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Sugar and the Shabaab: smuggling, security, and the Kenyan borderlands

Charcoal exports from Kismayo, largely to Gulf countries, constituted the principal source of al-Shabaab revenue before the Kenya Defence Forces (KDF) seized the port in September 2012. Yet the less well-known, reverse side of the charcoal trade – in terms of the direction the goods are moving – is the movement of processed sugar from Somalia into Kenya, a consequence of the Kenyan government’s exorbitant tariffs on sugar imports.

Information provided to me by a regional intelligence source, dating to early 2011 – before al-Shabaab was driven out of Kismayo by the KDF – depicted a sophisticated sugar smuggling network with links to the Kenyan political elite. Through cross-border co-operation with al-Shabaab-linked brokers in Dhobley, Somalia, the smuggled sugar crossed the border to Kenya at Liboi and passed through the Dadaab refugee camps before making its way to the regional hub of Garissa, and then onwards to wholesale markets in Nairobi. The intelligence source speculated that it was likely the KDF had “tentacles” in the business, having taken over control of the Dhobley-Kismayo road from al-Shabaab.

Although al-Shabaab’s defeats in Lower Juba in 2012 mean the group no longer controls the illicit trade, the smuggling networks that operate it are still active. Kenyan sugar prices in the first quarter of 2014 fell from an average of $43 to $36 per 50-kilogramme sack due to illegal imports, Kenya Sugar Board CEO Rosemary Mkok told South Africa’s Financial Mail newspaper. The black market trade is so entrenched that domestic sugar processors routinely import cheaper sugar and repackage it under their own brand.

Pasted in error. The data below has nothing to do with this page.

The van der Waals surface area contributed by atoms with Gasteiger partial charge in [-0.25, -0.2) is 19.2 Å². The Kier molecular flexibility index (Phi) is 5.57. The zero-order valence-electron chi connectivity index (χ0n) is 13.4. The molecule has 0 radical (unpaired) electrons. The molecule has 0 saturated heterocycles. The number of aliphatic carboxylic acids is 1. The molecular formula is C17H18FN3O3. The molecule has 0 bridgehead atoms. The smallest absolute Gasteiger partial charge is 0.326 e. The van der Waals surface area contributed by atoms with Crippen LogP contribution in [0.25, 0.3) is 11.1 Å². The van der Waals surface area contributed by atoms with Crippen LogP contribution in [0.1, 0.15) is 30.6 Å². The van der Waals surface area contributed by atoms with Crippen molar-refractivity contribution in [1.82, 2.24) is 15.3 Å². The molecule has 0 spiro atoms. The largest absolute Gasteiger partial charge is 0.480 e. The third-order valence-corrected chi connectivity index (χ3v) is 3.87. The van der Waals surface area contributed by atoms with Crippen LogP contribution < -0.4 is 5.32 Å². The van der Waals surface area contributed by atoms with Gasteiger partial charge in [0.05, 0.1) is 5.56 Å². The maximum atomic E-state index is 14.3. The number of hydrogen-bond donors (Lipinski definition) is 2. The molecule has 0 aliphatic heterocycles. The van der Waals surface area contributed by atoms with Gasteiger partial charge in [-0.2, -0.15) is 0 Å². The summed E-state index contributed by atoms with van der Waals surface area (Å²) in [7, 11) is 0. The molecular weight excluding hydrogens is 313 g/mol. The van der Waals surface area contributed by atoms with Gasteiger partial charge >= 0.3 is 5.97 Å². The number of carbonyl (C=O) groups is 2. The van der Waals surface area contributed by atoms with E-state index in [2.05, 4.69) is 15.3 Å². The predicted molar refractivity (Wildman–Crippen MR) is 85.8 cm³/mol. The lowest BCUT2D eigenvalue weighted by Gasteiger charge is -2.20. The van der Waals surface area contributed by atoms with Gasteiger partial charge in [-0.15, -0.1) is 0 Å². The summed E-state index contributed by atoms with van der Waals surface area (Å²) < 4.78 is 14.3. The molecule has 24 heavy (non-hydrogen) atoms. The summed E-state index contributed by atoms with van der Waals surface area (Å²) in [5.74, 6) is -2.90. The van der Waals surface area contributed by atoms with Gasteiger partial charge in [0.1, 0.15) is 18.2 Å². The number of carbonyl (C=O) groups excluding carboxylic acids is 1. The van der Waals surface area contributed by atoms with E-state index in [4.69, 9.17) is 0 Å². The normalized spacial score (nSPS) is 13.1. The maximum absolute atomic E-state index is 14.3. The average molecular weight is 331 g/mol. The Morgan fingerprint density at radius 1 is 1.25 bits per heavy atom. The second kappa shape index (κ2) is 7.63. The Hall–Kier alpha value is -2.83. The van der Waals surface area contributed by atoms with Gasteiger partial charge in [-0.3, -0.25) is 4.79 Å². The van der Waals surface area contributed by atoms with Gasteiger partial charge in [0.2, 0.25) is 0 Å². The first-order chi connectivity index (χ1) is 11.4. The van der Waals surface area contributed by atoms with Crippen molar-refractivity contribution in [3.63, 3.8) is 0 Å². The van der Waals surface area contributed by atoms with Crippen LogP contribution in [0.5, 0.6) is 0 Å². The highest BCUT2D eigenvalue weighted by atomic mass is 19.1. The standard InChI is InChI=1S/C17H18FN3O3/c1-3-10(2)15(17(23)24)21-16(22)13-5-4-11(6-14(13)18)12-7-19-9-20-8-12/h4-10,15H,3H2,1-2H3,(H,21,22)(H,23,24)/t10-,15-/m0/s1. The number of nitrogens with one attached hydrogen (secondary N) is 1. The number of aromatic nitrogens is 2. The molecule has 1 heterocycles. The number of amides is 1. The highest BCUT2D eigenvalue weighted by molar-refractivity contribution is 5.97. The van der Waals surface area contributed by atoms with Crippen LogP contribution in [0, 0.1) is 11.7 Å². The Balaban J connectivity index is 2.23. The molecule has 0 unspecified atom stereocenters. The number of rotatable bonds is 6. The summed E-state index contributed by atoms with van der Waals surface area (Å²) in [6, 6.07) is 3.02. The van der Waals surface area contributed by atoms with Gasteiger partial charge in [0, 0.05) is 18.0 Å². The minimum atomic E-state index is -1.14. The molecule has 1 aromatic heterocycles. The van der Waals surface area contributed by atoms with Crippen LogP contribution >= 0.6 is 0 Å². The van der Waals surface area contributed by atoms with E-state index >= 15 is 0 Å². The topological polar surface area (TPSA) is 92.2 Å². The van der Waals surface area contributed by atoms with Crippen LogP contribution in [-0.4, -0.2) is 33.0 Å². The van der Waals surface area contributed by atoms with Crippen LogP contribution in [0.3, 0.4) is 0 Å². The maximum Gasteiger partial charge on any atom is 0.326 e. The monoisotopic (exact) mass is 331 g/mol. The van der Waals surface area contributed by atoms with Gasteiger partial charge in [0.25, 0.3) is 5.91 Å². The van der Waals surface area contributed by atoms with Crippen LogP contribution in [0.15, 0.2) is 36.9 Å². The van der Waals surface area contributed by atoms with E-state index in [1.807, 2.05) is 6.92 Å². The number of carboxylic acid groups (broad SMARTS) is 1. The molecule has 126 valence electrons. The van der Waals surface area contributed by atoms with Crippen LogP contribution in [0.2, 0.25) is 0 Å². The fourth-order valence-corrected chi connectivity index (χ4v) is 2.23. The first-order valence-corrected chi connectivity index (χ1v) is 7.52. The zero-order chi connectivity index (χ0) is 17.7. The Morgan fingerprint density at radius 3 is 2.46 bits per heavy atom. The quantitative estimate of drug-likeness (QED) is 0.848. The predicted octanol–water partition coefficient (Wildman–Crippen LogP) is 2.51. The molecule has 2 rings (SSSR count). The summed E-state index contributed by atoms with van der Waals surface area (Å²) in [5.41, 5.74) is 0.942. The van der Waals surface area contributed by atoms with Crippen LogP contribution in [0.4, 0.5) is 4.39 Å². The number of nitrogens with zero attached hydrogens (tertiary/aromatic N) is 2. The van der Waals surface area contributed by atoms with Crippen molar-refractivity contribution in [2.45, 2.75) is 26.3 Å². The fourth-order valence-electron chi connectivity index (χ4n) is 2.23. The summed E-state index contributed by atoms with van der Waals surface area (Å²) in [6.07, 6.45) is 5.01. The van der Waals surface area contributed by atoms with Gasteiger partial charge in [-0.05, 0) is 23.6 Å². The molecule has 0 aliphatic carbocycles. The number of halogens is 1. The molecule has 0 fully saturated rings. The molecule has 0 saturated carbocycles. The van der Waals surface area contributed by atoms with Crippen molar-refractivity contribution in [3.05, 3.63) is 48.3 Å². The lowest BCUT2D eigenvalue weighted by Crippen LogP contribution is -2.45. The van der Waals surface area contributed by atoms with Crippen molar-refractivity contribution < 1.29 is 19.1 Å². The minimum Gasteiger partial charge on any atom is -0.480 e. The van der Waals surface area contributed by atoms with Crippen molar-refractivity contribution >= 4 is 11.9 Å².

Mohamed Mohamud Hassan is a former smuggler living in Dadaab’s Ifo camp. Camp life, he said, includes a mini-cartel made up of a few dozen importers controlling the trade in sugar – as well as powdered milk, oil, pasta, rice, cigarettes and clothing items – and colluding to keep the price around KES3,000 ($34) for a 50kg sack. When there are disagreements among members, he said, the price of a sack can drop to as low KES2,200 ($25).

Two or three lorries typically arrive in Ifo every night, each carrying 250 bags of smuggled sugar. Hassan stated that for each lorry, the police officers receive a payoff of around KES100,000 ($1,120), roughly 15 per cent of the worth of the shipment. So lucrative are the illicit gains that branches of the Kenyan security forces compete against one another for bribes. Hassan recalled a night when he was transporting a consignment of smuggled cigarettes and was stopped by an Administration Police (AP) patrol demanding a payoff. “We couldn’t agree on an amount. They wanted too much,” he said. Having no legal jurisdiction to arrest and hold the smugglers themselves, the officers handed them over to the local police station. This second group of officers were more amenable to negotiating a financial arrangement. They then agreed to help Hassan evade the AP patrol, still lurking nearby. “So the police took the cigarettes to the camp in a police car,” Hassan laughed. “When the AP officers asked about them, they said that customs agents seized them.”

The sometimes under-appreciated link between corruption and national security is nowhere more salient than in Kenya. Author Michela Wrong addressed the issue in a May 2014 Foreign Policy article: "What perhaps most frustrates the government's critics is its failure to trace the causal connection between grand corruption and deteriorating security in a country once regarded as a rare 'safe' African state."

Illustrating the point, the four perpetrators of the September 2013 Westgate mall attack had crossed overland from Somalia into Kenya some four months prior, possibly somewhere around Liboi. To view the ease of their entry into Kenya as a distinct issue from the ease with which smugglers crisscross the border would be naive. “The more charcoal exported from Kismayo, the more sugar comes in to Kenya, the more that border policy in Kenya is distorted, the more smuggling of other things takes place, and the more dangerous Kenya becomes,” the regional intelligence source said.

Kenya's leaders have opted to take the easy way out, cracking down on the country's Somali community in lieu of tackling corruption – what Wrong calls the "eating" culture. Future generations of Kenyans are likely to pay the price.

Jay Bahadur
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